In the UK, the new administration has kicked off a review of the cost-effectiveness of current plans to get to net zero. Whatever it decides, however, and despite the rhetoric of some of its allies, the proportion of renewable power is set to soar. The goal of the previous administration was to reach 50GW of offshore wind capacity by 2030, against a current figure of just 12.7GW. 12GW of Contracts for Difference for new offshore wind projects have already been awarded earlier this year – at a fixed price some three times lower than the output of the Hinkley C nuclear power station currently being built, and nine times lower than the price of power from natural gas this year (as then Prime Minister Boris Johnson cheerfully pointed out). Then there is XLinks, the HVDC cable designed to import 3.6GW of dispatchable renewables from Morocco by 2030 at a price likely to be around half that of the 24GW of nuclear plants currently planned for 2050.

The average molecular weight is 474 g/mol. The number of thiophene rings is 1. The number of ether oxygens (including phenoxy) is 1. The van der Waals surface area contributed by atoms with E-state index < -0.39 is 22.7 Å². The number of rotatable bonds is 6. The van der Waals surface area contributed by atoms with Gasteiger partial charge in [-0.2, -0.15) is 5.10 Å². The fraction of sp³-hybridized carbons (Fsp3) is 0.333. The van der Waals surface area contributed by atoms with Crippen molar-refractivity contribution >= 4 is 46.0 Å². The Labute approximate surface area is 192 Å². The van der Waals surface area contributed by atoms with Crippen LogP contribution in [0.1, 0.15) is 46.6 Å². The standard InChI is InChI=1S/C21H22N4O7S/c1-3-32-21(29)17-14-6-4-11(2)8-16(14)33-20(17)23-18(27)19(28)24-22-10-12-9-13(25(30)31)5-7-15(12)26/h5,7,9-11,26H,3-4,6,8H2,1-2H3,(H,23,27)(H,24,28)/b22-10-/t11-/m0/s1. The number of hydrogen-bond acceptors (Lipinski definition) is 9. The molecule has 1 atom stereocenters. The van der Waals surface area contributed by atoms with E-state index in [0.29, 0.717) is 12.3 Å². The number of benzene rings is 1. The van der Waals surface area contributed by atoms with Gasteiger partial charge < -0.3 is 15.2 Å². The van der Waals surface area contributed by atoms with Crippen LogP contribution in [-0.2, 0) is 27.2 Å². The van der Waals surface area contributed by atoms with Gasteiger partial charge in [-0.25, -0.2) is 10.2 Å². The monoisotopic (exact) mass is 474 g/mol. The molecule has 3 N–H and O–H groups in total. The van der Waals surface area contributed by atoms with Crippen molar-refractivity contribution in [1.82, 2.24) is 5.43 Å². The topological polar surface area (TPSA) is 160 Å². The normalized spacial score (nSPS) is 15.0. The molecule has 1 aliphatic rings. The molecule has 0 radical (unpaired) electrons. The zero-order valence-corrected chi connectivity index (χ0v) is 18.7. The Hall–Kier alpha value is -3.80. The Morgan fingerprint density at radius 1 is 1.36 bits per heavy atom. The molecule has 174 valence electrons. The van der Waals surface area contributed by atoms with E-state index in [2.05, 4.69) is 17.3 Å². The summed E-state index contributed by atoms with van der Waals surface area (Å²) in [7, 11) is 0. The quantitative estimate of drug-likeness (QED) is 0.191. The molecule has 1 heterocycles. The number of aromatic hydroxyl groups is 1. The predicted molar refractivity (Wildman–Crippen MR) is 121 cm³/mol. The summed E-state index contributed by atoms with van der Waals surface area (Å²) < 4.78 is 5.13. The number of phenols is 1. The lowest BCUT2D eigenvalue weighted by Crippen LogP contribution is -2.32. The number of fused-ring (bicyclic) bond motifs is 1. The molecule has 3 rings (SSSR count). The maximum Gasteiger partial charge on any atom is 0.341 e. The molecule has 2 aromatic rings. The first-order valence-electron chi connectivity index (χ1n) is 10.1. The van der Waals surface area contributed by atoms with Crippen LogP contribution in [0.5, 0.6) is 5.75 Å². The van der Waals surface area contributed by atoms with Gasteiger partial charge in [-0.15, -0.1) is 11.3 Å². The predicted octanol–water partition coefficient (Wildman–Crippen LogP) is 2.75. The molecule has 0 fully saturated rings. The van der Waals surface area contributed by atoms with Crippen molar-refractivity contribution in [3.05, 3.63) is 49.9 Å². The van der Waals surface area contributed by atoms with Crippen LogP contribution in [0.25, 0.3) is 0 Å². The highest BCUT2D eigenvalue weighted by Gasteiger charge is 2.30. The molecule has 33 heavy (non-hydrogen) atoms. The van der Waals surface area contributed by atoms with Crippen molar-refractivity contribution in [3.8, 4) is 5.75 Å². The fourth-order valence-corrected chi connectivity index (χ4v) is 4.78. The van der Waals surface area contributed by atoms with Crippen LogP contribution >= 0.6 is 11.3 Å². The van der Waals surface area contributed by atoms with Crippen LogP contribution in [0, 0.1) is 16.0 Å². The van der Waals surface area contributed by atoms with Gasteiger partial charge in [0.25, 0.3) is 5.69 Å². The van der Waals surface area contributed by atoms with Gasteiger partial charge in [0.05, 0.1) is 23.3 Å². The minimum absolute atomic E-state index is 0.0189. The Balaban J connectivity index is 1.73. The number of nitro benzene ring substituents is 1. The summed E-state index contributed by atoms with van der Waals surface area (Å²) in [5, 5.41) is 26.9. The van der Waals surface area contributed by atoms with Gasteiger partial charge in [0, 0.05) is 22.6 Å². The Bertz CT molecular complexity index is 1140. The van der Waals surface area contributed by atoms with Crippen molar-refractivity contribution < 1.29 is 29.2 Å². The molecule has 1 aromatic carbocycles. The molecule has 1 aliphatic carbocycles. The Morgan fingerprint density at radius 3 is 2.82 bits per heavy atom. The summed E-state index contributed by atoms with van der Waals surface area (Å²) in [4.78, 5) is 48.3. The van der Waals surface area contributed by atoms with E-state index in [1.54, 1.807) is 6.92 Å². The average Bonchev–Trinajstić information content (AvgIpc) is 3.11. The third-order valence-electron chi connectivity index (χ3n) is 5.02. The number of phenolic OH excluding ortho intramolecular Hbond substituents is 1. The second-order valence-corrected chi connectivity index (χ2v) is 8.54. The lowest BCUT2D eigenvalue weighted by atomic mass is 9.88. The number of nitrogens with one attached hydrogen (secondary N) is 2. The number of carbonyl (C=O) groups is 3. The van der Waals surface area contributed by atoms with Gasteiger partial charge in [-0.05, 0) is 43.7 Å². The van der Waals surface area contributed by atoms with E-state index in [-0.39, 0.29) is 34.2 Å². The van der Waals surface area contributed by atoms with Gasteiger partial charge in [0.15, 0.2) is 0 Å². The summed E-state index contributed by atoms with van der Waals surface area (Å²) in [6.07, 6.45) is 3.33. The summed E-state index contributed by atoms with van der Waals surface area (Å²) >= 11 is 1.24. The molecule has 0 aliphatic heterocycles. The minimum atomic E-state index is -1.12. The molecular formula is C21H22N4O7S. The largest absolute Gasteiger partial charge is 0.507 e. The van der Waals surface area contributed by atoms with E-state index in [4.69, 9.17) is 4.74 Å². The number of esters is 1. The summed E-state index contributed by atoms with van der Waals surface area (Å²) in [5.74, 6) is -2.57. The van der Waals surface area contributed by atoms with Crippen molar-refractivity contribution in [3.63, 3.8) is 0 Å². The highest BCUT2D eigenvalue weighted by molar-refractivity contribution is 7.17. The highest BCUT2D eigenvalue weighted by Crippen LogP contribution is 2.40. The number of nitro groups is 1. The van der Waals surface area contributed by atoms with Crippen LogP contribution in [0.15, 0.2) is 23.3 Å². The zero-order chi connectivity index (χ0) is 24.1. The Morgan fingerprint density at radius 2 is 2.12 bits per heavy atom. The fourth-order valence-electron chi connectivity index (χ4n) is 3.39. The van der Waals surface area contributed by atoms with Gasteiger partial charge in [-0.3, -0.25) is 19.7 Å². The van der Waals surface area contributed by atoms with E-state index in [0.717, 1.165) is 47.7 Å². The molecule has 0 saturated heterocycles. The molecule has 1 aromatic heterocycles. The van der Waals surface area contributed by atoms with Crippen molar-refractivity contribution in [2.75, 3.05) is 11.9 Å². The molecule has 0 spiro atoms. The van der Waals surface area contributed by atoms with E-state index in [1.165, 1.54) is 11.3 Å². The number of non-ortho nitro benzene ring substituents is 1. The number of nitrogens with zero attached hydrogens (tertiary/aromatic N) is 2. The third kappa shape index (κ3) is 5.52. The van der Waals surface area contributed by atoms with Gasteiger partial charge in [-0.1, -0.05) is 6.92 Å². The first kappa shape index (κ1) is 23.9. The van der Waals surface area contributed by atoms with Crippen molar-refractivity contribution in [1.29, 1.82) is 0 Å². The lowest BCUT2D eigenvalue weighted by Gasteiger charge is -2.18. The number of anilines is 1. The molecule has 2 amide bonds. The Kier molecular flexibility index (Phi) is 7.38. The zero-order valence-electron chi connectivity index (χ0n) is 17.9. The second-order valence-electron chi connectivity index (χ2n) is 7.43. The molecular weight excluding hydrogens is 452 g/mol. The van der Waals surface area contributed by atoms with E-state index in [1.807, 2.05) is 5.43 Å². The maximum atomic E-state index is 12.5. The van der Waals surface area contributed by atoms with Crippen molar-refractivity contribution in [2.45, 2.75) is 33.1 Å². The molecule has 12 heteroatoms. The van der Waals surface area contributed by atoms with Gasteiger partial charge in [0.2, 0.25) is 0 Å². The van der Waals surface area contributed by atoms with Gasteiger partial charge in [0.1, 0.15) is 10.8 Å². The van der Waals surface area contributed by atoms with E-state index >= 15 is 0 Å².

We have already touched on the US, where the $369 billion Inflation Reduction Act comes on top of the 2021 Infrastructure Investment and Jobs Act, which contained around $140 billion for energy innovation, public transport and the electrical grid, and the 2020 Energy Act. The Atlantic Council estimated that the passing of the Inflation Reduction Act would double US climate spending through 2025 from 0.6% of GDP to 1.25%. The most interesting aspect of the Act, however, might be the signal it sends that the US intends to lead the world in climate-related technologies, laying down the gauntlet to both Europe and Asia.